Very conservative estimates indicate that over 40% of transactions on the stock exchanges in the United States are based on automatically generated orders. Such systems are designed to do algorithmicExpand
Regulating High-frequency Trading: An Examination of European, US and Australian Equity Market Structures
Equity trading in the world is dramatically changing and at the same time raising doubts as to both its quality (liquidity, price efficiency and volatility) and its integrity; the change is mainlyExpand
Market quality and structural changes in the trading system
Purpose The purpose of this paper is to study the effect of X‐Stream, the new trading platform of the Colombian Stock Exchange since February 2009, on the market quality. Design/methodology/approachExpand
Market Quality and Structural Changes in the Trading System: The Case of X-Stream on the Colombian Stock Exchange
We study the effect of X-Stream, the new trading platform of the Colombian Stock Exchange since February 2009, on the quality of the stock market. Contributing to the literature on market quality,Expand
Bid-ask spreads, commissions and other costs
This chapter examines trading costs associated with buying and selling securities in organized exchanges such as the New York Stock Exchange. Costs are categorized as commission charges determined byExpand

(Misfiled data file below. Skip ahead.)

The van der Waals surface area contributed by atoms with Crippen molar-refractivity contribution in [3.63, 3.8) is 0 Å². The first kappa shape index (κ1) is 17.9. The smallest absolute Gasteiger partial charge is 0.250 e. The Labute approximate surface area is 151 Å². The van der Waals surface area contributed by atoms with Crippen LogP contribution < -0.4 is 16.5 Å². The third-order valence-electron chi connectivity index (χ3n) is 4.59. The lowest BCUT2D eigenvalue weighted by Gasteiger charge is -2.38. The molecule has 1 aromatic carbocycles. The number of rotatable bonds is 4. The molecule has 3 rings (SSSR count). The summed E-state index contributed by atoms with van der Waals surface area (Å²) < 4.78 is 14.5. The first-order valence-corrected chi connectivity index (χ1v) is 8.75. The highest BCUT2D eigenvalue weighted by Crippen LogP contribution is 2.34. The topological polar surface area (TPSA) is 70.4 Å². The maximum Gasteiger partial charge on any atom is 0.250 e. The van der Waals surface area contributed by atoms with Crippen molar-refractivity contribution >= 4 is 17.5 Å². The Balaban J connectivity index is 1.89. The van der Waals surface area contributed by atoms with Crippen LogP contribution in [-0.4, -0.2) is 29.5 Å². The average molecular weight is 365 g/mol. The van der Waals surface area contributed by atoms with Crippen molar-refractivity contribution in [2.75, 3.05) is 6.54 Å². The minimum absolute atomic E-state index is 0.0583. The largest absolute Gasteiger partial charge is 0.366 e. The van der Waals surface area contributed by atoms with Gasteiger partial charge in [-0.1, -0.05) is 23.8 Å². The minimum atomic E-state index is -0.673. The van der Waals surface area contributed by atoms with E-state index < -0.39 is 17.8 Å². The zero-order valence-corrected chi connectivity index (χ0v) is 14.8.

Liquidity in Asset Markets with Search Frictions
We study how trading frictions in asset markets affect the distribution of asset holdings, asset prices, efficiency, and standard measures of liquidity. To this end, we analyze the equilibrium andExpand
...
1
2
3
4
5
...

References

SHOWING 1-10 OF 19 REFERENCES
Trades Outside the Quotes: Reporting Delay, Trading Option, or Trade Size?
In the period 1993 through 2002 examined in this study, quoted and effective spreads declined substantially on Nasdaq and to a lesser degree on the NYSE. At the same time, however, trades outside theExpand
Dealer versus auction markets: A paired comparison of execution costs on NASDAQ and the NYSE